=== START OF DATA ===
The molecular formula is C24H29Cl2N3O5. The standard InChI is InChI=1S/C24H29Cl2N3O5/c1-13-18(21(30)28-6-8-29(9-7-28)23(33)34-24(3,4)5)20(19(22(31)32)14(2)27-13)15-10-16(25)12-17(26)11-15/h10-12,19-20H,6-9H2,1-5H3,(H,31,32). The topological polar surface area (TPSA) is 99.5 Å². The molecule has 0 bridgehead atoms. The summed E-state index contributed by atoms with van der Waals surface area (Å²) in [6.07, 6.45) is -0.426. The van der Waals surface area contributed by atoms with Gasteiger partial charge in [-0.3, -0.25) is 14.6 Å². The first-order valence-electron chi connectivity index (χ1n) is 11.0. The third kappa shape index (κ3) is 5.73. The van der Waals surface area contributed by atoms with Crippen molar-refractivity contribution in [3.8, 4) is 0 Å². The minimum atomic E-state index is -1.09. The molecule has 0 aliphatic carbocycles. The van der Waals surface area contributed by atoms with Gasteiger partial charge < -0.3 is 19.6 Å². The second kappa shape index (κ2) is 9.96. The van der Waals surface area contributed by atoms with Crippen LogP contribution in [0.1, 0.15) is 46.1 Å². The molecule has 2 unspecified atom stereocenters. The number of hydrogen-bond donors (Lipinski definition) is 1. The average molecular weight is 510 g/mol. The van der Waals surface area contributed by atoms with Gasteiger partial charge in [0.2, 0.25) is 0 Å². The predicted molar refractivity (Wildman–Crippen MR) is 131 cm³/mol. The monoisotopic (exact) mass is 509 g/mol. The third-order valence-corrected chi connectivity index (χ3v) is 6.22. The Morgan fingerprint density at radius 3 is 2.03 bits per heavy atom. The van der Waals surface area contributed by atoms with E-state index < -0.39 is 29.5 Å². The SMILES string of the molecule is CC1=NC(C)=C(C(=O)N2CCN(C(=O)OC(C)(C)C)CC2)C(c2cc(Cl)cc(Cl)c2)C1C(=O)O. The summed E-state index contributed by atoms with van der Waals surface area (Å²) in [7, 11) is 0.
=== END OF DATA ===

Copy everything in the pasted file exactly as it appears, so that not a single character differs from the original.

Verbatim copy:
The molecular formula is C24H29Cl2N3O5. The standard InChI is InChI=1S/C24H29Cl2N3O5/c1-13-18(21(30)28-6-8-29(9-7-28)23(33)34-24(3,4)5)20(19(22(31)32)14(2)27-13)15-10-16(25)12-17(26)11-15/h10-12,19-20H,6-9H2,1-5H3,(H,31,32). The topological polar surface area (TPSA) is 99.5 Å². The molecule has 0 bridgehead atoms. The summed E-state index contributed by atoms with van der Waals surface area (Å²) in [6.07, 6.45) is -0.426. The van der Waals surface area contributed by atoms with Gasteiger partial charge in [-0.3, -0.25) is 14.6 Å². The first-order valence-electron chi connectivity index (χ1n) is 11.0. The third kappa shape index (κ3) is 5.73. The van der Waals surface area contributed by atoms with Crippen molar-refractivity contribution in [3.8, 4) is 0 Å². The minimum atomic E-state index is -1.09. The molecule has 0 aliphatic carbocycles. The van der Waals surface area contributed by atoms with Gasteiger partial charge < -0.3 is 19.6 Å². The second kappa shape index (κ2) is 9.96. The van der Waals surface area contributed by atoms with Crippen LogP contribution in [0.1, 0.15) is 46.1 Å². The molecule has 2 unspecified atom stereocenters. The number of hydrogen-bond donors (Lipinski definition) is 1. The average molecular weight is 510 g/mol. The van der Waals surface area contributed by atoms with Gasteiger partial charge in [0.2, 0.25) is 0 Å². The predicted molar refractivity (Wildman–Crippen MR) is 131 cm³/mol. The monoisotopic (exact) mass is 509 g/mol. The third-order valence-corrected chi connectivity index (χ3v) is 6.22. The Morgan fingerprint density at radius 3 is 2.03 bits per heavy atom. The van der Waals surface area contributed by atoms with E-state index < -0.39 is 29.5 Å². The SMILES string of the molecule is CC1=NC(C)=C(C(=O)N2CCN(C(=O)OC(C)(C)C)CC2)C(c2cc(Cl)cc(Cl)c2)C1C(=O)O. The summed E-state index contributed by atoms with van der Waals surface area (Å²) in [7, 11) is 0.